Degree Name

Doctor of Creative Arts


Faculty of Creative Arts


Theoretical accounts of the communicative powers of photography characterise it, inter alia, as intrinsically a medium of the instant, depicting time only insofar as it depicts the moment of exposure. While a few special cases, such as time exposures or multiple exposures, are acknowledged as technical exceptions, the single unmanipulated photographic picture is generally held to exclude time. Since narrative, however defined or circumscribed, conveys information about the unfolding of sequential events over some period of time, it would initially seem that narrative and photography can have no common ground. This research seeks that common ground: a way of making photographs that use narrative and convey narrative information, and a theoretical framework that supports this activity. It seeks to answer the question: can a single photographic picture — a picture made by photographic means, whether by single exposure or through combination or manipulation — be a narrative?

Thematically, the project stemmed from a desire to address, through creative work, the author's childhood memories of stories which had 'attached' themselves to family snapshots taken in the 1940s and 1950s, depicting family events associated with his father's service in World War II. This notion of 'attached' narrative is specifically dealt with in both the creative work and the theoretical domain. Through a concentration on World War II as an important backdrop to the family snapshots, war photography gradually emerged as an area of particular, though not exclusive, interest, through which the theoretical and artistic concerns could be constructively integrated. The images made at the end of the project deal with the photographic representation of war, a topic which integrates the creative, the theoretical and the personal.

The boundaries and concerns of the project are approached discursively at first through a historical comparison between selected narrative paintings and early non-realist photography. Particular attention is paid to some Pre- Raphaelite painters, for their use of photographic techniques their influence on photography itself, and to contemporary photographers such as Oscar Rejlander and Henry Peach Robinson, w h o viewed their composite photographs as constructed pictures akin to painting. Both groups shared a concern with moral messages, often framed in narrative terms. This brief survey foregrounds ways in which, to the extent that paintings can be narrative, so too can photographs.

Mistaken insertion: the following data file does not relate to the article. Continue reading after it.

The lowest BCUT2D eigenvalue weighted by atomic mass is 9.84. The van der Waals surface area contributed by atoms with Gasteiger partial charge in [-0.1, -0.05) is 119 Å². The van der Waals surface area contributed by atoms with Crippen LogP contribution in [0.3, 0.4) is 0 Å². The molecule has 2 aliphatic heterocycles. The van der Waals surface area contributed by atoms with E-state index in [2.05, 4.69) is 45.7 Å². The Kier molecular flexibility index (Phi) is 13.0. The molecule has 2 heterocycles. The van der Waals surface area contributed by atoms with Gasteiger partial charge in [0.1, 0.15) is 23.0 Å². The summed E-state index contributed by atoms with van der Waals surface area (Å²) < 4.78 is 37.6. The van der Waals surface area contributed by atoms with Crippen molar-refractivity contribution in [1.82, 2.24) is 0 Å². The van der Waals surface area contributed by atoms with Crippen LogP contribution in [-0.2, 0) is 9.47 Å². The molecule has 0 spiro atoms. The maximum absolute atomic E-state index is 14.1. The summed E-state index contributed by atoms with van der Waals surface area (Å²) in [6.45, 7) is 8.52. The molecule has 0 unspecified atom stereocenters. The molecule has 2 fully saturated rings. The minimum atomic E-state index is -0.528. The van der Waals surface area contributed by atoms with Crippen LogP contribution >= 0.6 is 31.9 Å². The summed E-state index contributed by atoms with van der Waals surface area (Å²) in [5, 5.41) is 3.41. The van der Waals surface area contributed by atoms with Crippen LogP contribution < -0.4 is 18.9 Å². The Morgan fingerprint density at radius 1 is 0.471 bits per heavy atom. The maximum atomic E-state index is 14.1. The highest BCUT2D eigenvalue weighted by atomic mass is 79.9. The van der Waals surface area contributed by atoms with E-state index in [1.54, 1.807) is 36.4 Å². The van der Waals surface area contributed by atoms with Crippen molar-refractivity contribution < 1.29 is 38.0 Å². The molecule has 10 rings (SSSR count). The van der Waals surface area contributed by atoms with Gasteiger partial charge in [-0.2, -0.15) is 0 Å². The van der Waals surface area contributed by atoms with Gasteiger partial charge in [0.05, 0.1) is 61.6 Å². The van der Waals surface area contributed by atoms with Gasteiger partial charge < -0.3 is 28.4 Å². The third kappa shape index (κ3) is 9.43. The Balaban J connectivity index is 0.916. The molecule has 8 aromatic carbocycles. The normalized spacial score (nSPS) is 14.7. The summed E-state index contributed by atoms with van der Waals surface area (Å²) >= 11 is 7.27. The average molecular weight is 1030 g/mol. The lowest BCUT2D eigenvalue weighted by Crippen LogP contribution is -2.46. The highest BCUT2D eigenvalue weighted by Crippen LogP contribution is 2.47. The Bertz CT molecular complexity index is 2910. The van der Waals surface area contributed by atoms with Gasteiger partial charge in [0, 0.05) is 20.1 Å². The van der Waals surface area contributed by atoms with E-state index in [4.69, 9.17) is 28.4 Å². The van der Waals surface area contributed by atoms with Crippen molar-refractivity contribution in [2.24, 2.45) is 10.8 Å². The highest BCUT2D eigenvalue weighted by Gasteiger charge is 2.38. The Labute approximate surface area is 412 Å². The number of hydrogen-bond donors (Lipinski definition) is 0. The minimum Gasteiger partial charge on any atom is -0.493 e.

Some formalist and psychoanalytic modes of narrative potentially applicable to photography were distilled from their original applications to literature and film, and used as a background for an analysis of the few preexisting direct applications of narrative theory to photography. This analysis encompasses critical writings by others about narrative in photography generally and about particular key examples, as well as original analyses undertaken by this author, of photographs with apparent narrative significance.

The course of this analysis increasingly focused on narrative tableaus as the most fruitful and appropriate style of work through which the photographic representation of war, rather than war itself, could be addressed. The latter part of this documentation follows the development process through which the author's final creative work was produced, in the form of narrative tableaus referring to, and mimicking, famous war photographs. These pictures connect with their historical referents through several different forms of narrative device derived from the theoretical investigation. The exhibition, which includes new versions of the early family photomontages as well as the latter tableau photographs, is analysed as to its success in making narrative photographs, and a brief conclusion determines that while the individual photographs cannot be said to be narratives, they in fact narrate.


Accompanying disc containing work-in-progress images and unused images can be consulted with the hard copy of the thesis in the Archives Collection, call no. is 778.9935502/1



Unless otherwise indicated, the views expressed in this thesis are those of the author and do not necessarily represent the views of the University of Wollongong.